Assessment of shift factor for predicting asphalt performance on Western Australian local roads

Srijib Chakrabarti, Stephen Emery and Stuart Ellis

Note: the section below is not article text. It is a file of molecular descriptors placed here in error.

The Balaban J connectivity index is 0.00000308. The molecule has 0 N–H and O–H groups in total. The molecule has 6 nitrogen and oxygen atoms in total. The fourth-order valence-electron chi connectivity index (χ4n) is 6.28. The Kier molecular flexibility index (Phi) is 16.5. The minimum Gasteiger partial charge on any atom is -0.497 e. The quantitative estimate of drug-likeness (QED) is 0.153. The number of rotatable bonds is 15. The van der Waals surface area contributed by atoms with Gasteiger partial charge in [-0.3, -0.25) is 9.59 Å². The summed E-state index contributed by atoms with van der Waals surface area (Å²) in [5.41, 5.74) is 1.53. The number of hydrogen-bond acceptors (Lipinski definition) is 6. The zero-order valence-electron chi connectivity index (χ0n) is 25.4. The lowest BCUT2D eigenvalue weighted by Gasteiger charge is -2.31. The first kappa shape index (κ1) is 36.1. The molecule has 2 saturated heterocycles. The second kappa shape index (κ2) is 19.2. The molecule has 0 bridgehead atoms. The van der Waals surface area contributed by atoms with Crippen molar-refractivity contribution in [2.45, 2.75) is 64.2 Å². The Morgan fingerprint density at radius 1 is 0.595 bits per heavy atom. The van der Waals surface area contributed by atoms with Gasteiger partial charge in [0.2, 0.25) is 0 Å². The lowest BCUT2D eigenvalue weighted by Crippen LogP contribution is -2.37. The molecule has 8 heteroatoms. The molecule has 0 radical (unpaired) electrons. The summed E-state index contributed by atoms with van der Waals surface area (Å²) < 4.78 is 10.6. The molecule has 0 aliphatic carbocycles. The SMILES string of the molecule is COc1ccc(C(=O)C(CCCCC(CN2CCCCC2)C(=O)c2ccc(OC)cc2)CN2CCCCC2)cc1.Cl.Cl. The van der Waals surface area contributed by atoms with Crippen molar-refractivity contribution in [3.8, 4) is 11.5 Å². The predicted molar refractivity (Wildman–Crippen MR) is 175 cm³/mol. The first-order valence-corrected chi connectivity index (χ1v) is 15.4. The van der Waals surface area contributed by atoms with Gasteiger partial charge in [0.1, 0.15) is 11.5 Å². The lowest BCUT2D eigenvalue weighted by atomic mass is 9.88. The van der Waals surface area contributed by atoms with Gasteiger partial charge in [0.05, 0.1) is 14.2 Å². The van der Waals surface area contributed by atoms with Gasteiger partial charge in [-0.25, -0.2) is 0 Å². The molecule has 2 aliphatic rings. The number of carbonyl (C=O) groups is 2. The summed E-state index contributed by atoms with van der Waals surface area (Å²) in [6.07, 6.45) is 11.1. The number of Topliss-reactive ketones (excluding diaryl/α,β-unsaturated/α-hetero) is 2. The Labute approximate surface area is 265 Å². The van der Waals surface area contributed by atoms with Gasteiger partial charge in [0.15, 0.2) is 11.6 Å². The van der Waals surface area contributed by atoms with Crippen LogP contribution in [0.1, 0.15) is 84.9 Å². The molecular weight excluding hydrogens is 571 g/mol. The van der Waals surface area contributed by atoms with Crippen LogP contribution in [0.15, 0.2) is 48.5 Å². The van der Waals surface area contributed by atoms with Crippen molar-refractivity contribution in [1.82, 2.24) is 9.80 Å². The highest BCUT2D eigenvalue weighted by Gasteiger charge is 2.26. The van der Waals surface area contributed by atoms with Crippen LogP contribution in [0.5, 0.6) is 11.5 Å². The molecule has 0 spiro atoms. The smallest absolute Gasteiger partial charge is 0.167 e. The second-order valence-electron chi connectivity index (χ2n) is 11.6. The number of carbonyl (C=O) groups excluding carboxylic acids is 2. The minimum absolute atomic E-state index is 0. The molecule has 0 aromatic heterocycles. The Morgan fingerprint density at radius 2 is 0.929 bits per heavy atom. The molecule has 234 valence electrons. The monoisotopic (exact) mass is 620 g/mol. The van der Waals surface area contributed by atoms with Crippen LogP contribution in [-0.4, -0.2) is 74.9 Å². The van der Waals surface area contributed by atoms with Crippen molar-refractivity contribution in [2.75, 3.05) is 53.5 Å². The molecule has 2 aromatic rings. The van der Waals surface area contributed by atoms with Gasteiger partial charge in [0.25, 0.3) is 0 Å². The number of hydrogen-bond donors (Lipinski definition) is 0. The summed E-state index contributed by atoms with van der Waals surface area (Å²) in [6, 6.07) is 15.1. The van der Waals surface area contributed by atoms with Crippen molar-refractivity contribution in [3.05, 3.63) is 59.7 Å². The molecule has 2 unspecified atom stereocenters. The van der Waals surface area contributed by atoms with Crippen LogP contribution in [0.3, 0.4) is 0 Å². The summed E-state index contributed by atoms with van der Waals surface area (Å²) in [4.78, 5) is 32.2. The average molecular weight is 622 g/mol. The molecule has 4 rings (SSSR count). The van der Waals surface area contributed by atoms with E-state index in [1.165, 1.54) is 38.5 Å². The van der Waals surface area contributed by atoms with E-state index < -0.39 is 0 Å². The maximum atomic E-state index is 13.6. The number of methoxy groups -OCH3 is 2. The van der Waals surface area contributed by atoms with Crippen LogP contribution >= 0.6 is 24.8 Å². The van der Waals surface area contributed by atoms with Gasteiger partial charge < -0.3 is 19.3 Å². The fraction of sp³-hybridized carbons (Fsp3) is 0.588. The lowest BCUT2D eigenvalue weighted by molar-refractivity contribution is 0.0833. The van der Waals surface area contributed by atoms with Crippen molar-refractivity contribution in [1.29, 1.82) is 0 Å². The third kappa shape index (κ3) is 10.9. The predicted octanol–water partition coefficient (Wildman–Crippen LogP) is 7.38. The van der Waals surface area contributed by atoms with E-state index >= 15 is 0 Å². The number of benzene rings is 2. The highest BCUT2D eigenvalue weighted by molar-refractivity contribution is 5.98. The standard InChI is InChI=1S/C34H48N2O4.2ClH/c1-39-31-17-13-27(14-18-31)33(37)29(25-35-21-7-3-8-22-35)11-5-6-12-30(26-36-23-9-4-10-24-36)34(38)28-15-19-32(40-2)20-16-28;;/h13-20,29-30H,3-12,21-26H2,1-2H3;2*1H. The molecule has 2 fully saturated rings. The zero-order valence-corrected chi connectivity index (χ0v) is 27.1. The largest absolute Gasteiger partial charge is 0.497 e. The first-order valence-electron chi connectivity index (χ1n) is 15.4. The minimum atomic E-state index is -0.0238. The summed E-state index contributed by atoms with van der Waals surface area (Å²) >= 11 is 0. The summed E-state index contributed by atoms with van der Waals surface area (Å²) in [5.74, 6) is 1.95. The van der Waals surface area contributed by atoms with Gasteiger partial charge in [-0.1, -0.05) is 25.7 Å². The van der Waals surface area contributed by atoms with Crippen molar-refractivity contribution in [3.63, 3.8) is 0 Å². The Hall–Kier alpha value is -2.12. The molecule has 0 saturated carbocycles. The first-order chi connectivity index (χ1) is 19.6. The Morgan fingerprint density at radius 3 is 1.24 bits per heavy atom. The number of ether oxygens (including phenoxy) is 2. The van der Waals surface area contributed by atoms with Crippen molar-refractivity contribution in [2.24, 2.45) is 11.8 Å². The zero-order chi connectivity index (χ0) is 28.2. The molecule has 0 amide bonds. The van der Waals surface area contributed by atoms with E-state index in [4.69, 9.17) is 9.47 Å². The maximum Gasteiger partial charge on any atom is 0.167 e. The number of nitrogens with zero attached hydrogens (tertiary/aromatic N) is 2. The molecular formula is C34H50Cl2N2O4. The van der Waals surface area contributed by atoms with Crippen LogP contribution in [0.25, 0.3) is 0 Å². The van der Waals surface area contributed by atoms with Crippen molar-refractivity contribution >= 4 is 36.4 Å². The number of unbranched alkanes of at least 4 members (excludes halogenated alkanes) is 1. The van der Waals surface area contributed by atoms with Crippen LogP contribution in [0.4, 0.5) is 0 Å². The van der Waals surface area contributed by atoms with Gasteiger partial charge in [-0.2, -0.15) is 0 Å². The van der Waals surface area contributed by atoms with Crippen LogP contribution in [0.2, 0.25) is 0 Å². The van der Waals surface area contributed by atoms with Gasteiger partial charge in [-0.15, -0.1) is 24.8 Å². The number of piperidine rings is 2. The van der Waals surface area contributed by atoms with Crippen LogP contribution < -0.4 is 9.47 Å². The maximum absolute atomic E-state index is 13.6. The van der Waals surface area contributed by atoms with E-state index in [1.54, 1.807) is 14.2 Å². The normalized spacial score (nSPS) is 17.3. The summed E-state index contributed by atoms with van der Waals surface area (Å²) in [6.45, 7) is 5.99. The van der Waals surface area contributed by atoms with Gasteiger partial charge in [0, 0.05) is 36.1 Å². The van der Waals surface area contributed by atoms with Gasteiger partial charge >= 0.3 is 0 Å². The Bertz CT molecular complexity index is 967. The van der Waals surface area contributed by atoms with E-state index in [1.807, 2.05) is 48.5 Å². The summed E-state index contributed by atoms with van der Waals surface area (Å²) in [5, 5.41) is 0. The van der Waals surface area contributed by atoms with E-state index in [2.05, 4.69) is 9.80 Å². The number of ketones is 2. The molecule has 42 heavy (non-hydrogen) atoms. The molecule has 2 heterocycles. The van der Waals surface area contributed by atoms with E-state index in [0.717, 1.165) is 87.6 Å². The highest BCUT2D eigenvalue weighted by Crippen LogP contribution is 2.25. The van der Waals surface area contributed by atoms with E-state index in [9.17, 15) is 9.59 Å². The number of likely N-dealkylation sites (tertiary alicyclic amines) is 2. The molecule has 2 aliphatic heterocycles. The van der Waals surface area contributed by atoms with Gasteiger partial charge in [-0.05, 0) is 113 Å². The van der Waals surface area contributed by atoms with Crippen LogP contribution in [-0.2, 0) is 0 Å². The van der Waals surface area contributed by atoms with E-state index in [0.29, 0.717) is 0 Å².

Flexible granular pavements with thin asphalt surfacings are widely used around Perth in Western Australia. The pavement thickness design is commonly undertaken using linear elastic theory and asphalt fatigue life is initially assessed using the Austroads model. This originally had used a “shift factor” to go from laboratory testing to field performance, and previous researches indicated that shift factor can range between 5 and 20. It now uses reliability factor, which incorporates both shift factor and desired project reliability, and this can range from 0.67 to 2.5. This paper presents a case study on performance of a local road pavement comprising granular crushed limestone basecourse with thin asphalt surfacing near Perth. Field and laboratory tests were undertaken to characterise the pavement materials, and modulus values of the pavement layers were back-calculated. Based on the analysis presented in this paper, the lower bound of shift factor values was between 5 and 15. At this level though, the road has not failed and shows no fatigue distress at all, which suggests that its structural capacity is much greater than these shift factors imply. A shift factor of at least 5 can be suggested for design of medium trafficked pavements with a thin asphalt surfacing say up to 75 mm in thickness. The broader question is raised for light to medium trafficked pavements with thin asphalt layers as to whether the structural capacity of thin asphalt layer should be considered in their structural analysis. At the least, it might be that the Austroads approach not to consider fatigue cracking for lightly trafficked roads could be extended to include the lower end of medium trafficked roads, say up to 3 x 106 ESA.